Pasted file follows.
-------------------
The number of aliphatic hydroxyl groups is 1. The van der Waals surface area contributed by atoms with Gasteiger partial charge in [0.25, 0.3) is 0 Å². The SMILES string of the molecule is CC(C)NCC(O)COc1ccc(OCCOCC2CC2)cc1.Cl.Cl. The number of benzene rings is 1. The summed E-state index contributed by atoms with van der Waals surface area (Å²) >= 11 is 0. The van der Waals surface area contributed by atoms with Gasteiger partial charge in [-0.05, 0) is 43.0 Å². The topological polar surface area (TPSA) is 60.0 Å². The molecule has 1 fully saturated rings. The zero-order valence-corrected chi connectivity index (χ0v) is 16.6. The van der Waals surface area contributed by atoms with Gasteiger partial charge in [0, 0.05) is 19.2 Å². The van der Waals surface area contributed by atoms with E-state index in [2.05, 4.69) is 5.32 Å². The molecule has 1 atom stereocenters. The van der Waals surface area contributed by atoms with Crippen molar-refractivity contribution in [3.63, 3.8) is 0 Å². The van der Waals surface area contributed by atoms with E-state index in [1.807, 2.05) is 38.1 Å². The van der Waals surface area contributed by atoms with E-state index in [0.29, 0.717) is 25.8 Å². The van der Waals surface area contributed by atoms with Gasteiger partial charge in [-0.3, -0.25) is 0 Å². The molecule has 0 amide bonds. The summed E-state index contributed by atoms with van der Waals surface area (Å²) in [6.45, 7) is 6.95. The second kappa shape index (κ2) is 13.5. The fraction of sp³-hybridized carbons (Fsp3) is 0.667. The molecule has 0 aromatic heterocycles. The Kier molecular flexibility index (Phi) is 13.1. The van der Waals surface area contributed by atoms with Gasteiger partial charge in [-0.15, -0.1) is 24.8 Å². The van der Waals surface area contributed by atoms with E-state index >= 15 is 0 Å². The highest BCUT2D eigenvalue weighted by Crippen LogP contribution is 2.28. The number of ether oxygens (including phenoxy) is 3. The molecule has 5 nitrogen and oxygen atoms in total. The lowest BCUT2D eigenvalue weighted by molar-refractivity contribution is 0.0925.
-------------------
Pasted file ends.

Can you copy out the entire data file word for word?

The number of aliphatic hydroxyl groups is 1. The van der Waals surface area contributed by atoms with Gasteiger partial charge in [0.25, 0.3) is 0 Å². The SMILES string of the molecule is CC(C)NCC(O)COc1ccc(OCCOCC2CC2)cc1.Cl.Cl. The number of benzene rings is 1. The summed E-state index contributed by atoms with van der Waals surface area (Å²) >= 11 is 0. The van der Waals surface area contributed by atoms with Gasteiger partial charge in [-0.05, 0) is 43.0 Å². The topological polar surface area (TPSA) is 60.0 Å². The molecule has 1 fully saturated rings. The zero-order valence-corrected chi connectivity index (χ0v) is 16.6. The van der Waals surface area contributed by atoms with Gasteiger partial charge in [0, 0.05) is 19.2 Å². The van der Waals surface area contributed by atoms with E-state index in [2.05, 4.69) is 5.32 Å². The molecule has 1 atom stereocenters. The van der Waals surface area contributed by atoms with Crippen molar-refractivity contribution in [3.63, 3.8) is 0 Å². The van der Waals surface area contributed by atoms with E-state index in [1.807, 2.05) is 38.1 Å². The van der Waals surface area contributed by atoms with E-state index in [0.29, 0.717) is 25.8 Å². The van der Waals surface area contributed by atoms with Gasteiger partial charge in [-0.3, -0.25) is 0 Å². The molecule has 0 amide bonds. The summed E-state index contributed by atoms with van der Waals surface area (Å²) in [6.45, 7) is 6.95. The second kappa shape index (κ2) is 13.5. The fraction of sp³-hybridized carbons (Fsp3) is 0.667. The molecule has 0 aromatic heterocycles. The Kier molecular flexibility index (Phi) is 13.1. The van der Waals surface area contributed by atoms with Gasteiger partial charge in [-0.15, -0.1) is 24.8 Å². The van der Waals surface area contributed by atoms with E-state index >= 15 is 0 Å². The highest BCUT2D eigenvalue weighted by Crippen LogP contribution is 2.28. The number of ether oxygens (including phenoxy) is 3. The molecule has 5 nitrogen and oxygen atoms in total. The lowest BCUT2D eigenvalue weighted by molar-refractivity contribution is 0.0925.